Pacific Rim Movie Math Infographic Adds Up All The Cinematic Non-Anime Influences

By Nick Venable | Published

This article is more than 2 years old

movie math
This past weekend, America did a fine job proving that if a movie doesn’t have a number 2 behind its name, it doesn’t deserve to win the weekend. I know not every reader on this website was as gung-ho about Pacific Rim as we were, but I have to assume that no one thought that a weekend of aggravating-ass Minions and an Adam Sandler/Kevin James team-up could possibly be a better time at the theater. But there’s no point in me blaming America for its woes. Maybe the film just didn’t have the right formula for success. And I’d have thought “robots vs. monsters” sounded like heaven to everybody.

Entertainment Weekly went beyond the giant protagonists and antagonists to lay out the cinematic equation that details the film’s narrative and aesthetic lineage through mostly American films and TV shows. That there isn’t a single piece of anime on this list tells me that whoever put it together took the easy road (like I probably would have). But it isn’t like this is a perfect science meant to be taken extremely seriously.

Of course, it starts off with Godzilla vs. Mechagodzilla (which is the only film listed here that we would pair with Pacific Rim) and then adds it to Real Steel, because what other robot-fighting movies are they going to mention? The list probably could have just ended here, but they go on. I’d rather not think about Battleship in the same arena as anything Guillermo del Toro makes, but I’m definitely listening anytime Sons of Anarchy or Fight Club comes up.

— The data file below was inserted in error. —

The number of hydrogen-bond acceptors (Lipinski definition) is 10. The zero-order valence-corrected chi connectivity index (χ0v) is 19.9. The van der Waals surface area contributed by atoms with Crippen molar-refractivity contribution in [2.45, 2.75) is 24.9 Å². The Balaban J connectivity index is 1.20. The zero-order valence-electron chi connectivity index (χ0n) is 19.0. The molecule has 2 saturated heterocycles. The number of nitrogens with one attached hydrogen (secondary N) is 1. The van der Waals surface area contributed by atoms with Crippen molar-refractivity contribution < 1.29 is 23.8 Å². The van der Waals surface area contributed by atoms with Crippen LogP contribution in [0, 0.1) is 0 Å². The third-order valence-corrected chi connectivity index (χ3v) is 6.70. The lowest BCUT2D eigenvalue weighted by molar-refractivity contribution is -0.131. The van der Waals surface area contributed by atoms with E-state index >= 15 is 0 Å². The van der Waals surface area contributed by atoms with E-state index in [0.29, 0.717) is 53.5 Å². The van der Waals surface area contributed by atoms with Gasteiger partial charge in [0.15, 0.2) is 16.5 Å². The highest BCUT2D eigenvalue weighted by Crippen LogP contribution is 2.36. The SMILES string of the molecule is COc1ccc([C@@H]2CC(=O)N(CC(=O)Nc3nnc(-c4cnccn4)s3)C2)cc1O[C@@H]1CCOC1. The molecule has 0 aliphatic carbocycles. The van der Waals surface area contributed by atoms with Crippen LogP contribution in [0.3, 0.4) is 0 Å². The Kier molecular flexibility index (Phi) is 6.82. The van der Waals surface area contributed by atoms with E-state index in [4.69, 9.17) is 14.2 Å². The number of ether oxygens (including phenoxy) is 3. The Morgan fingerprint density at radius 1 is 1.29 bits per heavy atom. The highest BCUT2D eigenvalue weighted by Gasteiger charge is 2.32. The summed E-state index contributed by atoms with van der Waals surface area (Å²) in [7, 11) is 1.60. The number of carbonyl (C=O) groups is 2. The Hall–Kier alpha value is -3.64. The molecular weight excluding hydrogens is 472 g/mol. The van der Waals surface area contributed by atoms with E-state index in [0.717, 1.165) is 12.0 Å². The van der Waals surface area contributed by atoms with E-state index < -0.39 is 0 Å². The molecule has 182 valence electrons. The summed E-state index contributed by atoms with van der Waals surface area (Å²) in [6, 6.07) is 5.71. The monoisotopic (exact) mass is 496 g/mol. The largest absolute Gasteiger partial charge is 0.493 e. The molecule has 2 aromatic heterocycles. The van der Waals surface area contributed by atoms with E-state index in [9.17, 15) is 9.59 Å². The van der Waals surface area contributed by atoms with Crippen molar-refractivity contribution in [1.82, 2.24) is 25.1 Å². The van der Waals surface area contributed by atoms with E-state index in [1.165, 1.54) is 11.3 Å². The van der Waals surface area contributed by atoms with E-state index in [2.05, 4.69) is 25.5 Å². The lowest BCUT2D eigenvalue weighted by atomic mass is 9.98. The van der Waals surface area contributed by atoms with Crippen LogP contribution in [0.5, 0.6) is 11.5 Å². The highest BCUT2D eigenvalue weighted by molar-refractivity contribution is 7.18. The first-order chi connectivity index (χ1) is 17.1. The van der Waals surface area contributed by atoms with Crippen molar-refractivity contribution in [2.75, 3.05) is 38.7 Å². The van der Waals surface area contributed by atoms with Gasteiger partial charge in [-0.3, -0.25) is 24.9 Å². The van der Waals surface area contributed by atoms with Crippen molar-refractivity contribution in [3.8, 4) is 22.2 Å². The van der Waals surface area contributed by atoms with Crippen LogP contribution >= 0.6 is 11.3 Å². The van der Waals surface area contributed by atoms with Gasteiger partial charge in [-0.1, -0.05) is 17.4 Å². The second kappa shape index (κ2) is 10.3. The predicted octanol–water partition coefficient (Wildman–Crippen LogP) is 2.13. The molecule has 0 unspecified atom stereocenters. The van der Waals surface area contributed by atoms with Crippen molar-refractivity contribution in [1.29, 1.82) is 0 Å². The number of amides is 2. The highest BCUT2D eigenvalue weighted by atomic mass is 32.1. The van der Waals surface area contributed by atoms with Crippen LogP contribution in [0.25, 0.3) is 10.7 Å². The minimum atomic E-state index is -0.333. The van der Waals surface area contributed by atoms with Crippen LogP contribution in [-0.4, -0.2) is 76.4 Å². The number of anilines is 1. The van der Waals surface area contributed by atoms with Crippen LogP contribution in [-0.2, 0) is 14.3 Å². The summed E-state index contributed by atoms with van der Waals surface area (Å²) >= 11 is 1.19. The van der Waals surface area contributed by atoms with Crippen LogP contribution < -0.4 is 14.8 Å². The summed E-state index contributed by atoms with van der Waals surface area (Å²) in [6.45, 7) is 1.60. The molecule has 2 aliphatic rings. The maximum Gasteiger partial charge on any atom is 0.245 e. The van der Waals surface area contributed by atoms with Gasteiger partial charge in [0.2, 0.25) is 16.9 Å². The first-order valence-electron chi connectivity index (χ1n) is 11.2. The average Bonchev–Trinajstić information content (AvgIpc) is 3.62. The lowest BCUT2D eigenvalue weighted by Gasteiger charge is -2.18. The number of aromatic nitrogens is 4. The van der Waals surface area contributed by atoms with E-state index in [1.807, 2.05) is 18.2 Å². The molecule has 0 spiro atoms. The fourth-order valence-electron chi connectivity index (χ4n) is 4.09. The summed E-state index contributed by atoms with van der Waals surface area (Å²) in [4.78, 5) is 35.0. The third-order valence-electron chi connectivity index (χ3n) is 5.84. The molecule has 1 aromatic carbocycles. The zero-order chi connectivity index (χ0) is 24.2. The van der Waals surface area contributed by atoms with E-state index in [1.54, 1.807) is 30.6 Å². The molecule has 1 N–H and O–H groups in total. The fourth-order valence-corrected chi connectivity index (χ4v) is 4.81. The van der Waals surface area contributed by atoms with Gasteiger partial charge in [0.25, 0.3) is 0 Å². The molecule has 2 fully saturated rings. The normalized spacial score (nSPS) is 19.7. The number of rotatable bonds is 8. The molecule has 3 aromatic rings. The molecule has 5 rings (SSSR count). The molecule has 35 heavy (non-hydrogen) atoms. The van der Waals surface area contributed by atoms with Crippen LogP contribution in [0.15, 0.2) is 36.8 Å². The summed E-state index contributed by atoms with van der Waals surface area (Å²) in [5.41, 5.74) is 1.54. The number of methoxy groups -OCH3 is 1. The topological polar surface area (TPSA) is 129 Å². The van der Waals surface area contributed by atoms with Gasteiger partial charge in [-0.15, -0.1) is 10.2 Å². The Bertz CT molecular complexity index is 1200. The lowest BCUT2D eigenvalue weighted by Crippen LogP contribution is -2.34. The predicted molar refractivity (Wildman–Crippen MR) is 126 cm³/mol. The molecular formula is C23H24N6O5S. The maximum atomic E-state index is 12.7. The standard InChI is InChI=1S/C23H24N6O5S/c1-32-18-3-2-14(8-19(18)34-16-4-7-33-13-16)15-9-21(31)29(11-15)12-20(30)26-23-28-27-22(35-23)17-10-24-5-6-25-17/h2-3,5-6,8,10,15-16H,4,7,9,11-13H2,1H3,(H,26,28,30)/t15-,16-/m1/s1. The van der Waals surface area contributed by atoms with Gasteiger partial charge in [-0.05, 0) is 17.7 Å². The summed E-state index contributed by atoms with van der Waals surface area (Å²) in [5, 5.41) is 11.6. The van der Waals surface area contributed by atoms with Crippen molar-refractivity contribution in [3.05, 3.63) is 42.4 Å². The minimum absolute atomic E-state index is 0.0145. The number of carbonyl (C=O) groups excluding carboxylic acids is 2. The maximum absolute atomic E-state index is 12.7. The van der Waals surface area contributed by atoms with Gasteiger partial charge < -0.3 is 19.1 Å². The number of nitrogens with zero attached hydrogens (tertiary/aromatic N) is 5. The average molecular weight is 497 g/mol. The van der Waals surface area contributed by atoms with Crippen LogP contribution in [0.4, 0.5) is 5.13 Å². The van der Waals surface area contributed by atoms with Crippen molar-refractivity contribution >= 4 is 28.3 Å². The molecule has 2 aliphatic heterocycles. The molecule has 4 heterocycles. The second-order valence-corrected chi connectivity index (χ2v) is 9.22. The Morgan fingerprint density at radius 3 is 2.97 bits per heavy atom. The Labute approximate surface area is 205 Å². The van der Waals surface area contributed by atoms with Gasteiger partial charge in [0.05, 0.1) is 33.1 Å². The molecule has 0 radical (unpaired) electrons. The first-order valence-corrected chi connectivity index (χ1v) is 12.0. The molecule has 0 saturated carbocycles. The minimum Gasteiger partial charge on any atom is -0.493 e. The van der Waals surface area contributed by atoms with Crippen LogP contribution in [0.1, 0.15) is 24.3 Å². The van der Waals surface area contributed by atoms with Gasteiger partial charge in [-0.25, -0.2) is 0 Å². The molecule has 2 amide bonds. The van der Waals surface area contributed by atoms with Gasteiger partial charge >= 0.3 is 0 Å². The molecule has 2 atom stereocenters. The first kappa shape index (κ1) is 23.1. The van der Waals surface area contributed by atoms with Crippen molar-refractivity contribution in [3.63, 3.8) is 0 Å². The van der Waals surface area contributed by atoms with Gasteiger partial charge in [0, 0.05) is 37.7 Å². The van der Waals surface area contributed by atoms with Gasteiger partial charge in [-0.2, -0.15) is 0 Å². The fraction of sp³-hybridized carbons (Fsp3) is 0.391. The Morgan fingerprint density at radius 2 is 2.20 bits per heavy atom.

Anyway, there’s no reason for me to sit here and list everything that you’ve already seen on the infographic above. The one that really takes the cake (and gets everyone riled up about said cake) is President Whitmore’s speech from Independence Day, and the Armageddon goodbye, to a lesser degree. Ben Affleck should have stopped the apocalypse back then, dammit.

In closing, I have no idea if this formula would actually equal out to Pacific Rim, especially since they use a Sharknado reference. I’m pretty sure The Asylum produced that entire film in the amount of time it took Ron Perlman to put his sunglasses on.

Also, I forgot that Point Break had any women in it. The kiss did involve a woman, right?

I know you guys know Pacific Rim is out now. This is where we all band together to keep its mecha-momentum carried over until next weekend, when a slew of releases will probably dethrone the entire top three.

Need more encouragement? Check out the gorgeous opening and ending credit sequences below.